The public honor and material compensation are clearly important to the wellbeing of the loved ones of the fallen soldiers. But is it possible for the families to seek meaning elsewhere? No other options seem available. The state has full monopoly in assigning a fixed meaning to a soldier’s death through a prescribed framework. As Hung argues, when the red martyr is publicly commemorated in an orchestrated manner, ‘the voices of the bereaved, if they exist at all, remained faint and stereotypical. We know woefully little about the world of private experience.’ For the surviving families in the movie, it is a zero-sum game. The families’ confusion and agony show that strict official control over the definition of death makes it hard for the surviving families to develop a personal interpretation, let alone express it. Because of the soldiers’ uncertain status, the families cannot even grieve at the private level. The cult of the red martyr creates a hierarchy of memory, dominating both public and private perceptions of war and death, privileging official memory at the expense of individual meanings.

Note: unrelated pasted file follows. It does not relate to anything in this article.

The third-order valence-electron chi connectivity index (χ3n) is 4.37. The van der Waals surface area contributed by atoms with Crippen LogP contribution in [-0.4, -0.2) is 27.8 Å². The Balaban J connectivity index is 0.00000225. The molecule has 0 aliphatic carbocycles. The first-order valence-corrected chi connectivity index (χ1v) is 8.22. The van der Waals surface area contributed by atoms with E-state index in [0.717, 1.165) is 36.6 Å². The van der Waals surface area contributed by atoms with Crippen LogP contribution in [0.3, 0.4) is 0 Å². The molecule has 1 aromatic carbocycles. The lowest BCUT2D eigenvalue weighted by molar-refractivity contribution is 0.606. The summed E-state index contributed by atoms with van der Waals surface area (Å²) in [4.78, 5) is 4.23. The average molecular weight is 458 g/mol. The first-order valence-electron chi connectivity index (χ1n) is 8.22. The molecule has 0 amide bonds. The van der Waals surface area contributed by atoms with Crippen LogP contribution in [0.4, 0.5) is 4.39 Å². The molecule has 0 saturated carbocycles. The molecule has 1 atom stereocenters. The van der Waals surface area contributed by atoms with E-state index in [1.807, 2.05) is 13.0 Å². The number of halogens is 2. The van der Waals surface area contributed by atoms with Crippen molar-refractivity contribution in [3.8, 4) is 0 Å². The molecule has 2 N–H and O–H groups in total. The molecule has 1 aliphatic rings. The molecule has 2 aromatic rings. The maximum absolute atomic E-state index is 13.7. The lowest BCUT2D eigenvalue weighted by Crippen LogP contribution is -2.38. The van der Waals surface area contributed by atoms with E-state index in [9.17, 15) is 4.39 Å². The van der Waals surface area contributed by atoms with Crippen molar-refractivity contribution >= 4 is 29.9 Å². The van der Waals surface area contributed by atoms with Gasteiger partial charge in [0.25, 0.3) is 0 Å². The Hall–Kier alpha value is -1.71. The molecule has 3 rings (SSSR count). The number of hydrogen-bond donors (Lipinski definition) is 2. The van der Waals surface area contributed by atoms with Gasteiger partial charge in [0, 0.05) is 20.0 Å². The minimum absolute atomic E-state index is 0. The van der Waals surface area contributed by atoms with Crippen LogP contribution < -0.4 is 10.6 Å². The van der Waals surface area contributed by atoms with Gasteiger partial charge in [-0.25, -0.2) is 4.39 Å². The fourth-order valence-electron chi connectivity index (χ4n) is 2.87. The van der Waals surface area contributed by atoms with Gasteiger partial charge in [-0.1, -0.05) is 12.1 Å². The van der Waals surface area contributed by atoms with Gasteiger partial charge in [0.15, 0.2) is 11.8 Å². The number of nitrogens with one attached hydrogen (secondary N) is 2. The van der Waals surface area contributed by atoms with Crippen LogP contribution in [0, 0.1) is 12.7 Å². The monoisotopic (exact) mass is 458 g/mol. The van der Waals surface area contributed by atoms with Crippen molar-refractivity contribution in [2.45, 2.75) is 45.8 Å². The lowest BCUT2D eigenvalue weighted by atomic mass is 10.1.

The powerlessness of the individual in the official system also manifests in the characters’ lack of voice, and this voicelessness is a critique of the articulate revolutionary hero populating the socialist gallery. Gu’s mission to have his fallen soldiers honored is in fact an attempt to gain them a voice in history. This lack of a voice starts even before the deadly battle at the Wenhe River. A man of few words, Gu Zidi seems reticent by nature. When censured for serious misconduct, he accepts the punishment without defending himself. If the lack of speech early in the film is by disposition and shows Gu’s remorse, the denial of a voice in the deadly assignment at the Wenhe River is by design. The willingness to suffer and die, a required component in the revolutionary heroism, is denied Gu and his men. Kept in the dark, they are unaware that their death is certain. Whether this sacrifice is necessary is not the point. Sacrificing small groups for the greater good is sometimes unavoidable in war, and being a soldier entails readiness to give one’s life. The real issue is that the soldiers are deprived of moral agency. They are denied a choice to choose self-sacrifice and an opportunity to meet the requisite of heroism. Moreover, Gu and his men are prevented from exercising their own judgment on when to retreat to minimize the loss. Ever since the Wenhe battle, Gu was consumed by a deep guilt because he thought due to his temporary hearing loss in the artillery barrage he somehow had missed the bugle call.